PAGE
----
1873_solutions

Prove that the interval 1 3 is not an open subset of

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Unformatted text preview: of a metric space X, d and that H is a closed subset of the metric space S, d , prove that H must be closed in the metric space X, d . Using Exercise 11 and the fact that S H is open in the space S, d we choose a set V that is open in the space X such that S HS V and we observe that HS X V. Thus H, being the intersection of two sets that are both closed in the space X, d , must be closed in the space X, d . 15. Skip this exercise if you are not familiar with the concept of an uncountable set. Prove that every nonempty open subset of R k is uncountable. The proof follows at once from an earlier theorem about equivalence to R of subsets of R that include intervals. 16. Suppose that X, d is a given metric space and that we have defined  x, y  d x, y if d x, y 1 1 if d x, y  1 . a. Prove that the function  is also a metric on the set X. b. Prove that the metric spaces X, d and X,  have exactly the same open sets. We saw in an earlier exercise that the function  is a metric. Part b follows from the fact that whenever x X and 0  r  1, the ball with center x and radius r n the metric space X, d is exactly the same as the ball with center x and radius r in the metric space X,  . 17. This exercise refers to the optional topic of a convex hull that appears in the reading material on convexity. Prove that if U is an open subset of R k then the convex hull of U is open. We assume that U is an open subset of R k . Suppose that x is any member of the convex hull co U n of U and choose a positive integer n and numbers r j 0, 1 for j  1, 2, , n such that j1 r j  1 and n x rjxj. j1 We may assume that the coefficient r 1 is not zero. Now using the fact that U is open and that x 1 U we choose   0 such that B x 1 ,  U. We see that if y is any member of the ball B x 1 , r 1  , since 120 n yy x rjxj j1  r1 y x n r1  x1   x1 B x1,  rjxj j2 and since y x r1 we see that y U co U . 18. The purpose of this exercise is to exhibit an example of a closed subset H of R 2 whose convex hull fails to be closed. We define 1 1 x 1 1x 1 fx  1 if x 0 if x  0 0.8 0.6 0.4 0.2 -4 -2 0 2 x 4 and we define H  x, y 0 y fx . Prove that the set H has the desired properties. Given any positive integer n and points A j  x j , y j in the set H for j  1, 2, , n and nonnegative n numbers r j for which j1 r j  1 we have n n n rj xj, yj  rjAj  j1 j1 n rjxj, j1 rjyj j1 n and since j1 r j y j  1 we know that the point 0, 1 does not belong to co H . On the other hand, whenever p  0 the point p2 1 1 0, 2  1 p, 1  1 p, 1 2 1p 2 1p p 1 must belong to co H and so the point 0, 1 is close to co H . Therefore co H is not closed. We can, of course, do much better. In fact co H  0, 0 Þ x, y R2 0  y  1 . Exercises on Closure 1. Suppose that S  0, 1 Þ 1, 2 . a. What is the set of interior points of S in the metric space R? The set of interior points of S is 0, 1 Þ 1, 2 . b. Given that U is the set of interior points of S, evaluate U. 121 0, 1 Þ 1, 2  0, 2...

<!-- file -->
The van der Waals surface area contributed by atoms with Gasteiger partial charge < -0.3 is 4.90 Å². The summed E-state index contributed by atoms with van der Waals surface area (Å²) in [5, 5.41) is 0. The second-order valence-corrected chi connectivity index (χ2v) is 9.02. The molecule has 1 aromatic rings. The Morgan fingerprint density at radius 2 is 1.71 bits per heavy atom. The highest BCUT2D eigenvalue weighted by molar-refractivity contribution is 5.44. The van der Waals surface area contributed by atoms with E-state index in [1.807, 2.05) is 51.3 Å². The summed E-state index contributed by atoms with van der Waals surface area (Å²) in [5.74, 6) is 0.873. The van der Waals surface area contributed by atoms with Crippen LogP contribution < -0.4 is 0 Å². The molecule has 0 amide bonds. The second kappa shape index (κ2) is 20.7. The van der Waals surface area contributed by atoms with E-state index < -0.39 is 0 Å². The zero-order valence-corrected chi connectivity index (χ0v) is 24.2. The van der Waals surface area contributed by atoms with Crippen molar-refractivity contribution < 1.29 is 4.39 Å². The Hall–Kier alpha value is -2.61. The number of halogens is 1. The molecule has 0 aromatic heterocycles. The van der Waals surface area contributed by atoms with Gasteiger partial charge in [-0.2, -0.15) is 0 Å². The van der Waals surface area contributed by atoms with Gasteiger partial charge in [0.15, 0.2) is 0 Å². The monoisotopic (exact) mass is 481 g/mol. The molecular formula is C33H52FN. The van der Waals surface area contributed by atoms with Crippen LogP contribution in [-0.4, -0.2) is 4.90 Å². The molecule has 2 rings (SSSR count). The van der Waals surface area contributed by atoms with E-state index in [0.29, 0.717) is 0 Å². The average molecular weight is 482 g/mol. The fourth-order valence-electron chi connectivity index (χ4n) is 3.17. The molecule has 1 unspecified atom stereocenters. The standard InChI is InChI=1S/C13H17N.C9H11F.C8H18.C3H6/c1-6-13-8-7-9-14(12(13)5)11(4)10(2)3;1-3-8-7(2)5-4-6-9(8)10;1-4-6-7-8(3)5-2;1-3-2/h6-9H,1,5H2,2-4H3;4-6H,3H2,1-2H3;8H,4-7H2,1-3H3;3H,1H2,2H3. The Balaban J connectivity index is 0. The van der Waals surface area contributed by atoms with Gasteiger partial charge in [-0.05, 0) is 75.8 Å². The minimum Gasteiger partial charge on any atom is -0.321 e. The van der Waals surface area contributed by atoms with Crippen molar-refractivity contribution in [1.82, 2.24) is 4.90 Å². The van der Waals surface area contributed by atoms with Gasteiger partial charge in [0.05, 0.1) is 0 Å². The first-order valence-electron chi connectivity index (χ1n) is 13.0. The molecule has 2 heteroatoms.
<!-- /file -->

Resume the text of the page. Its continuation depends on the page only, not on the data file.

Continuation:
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This note was uploaded on 11/26/2012 for the course MATH 2313 taught by Professor Staff during the Fall '08 term at Texas El Paso.

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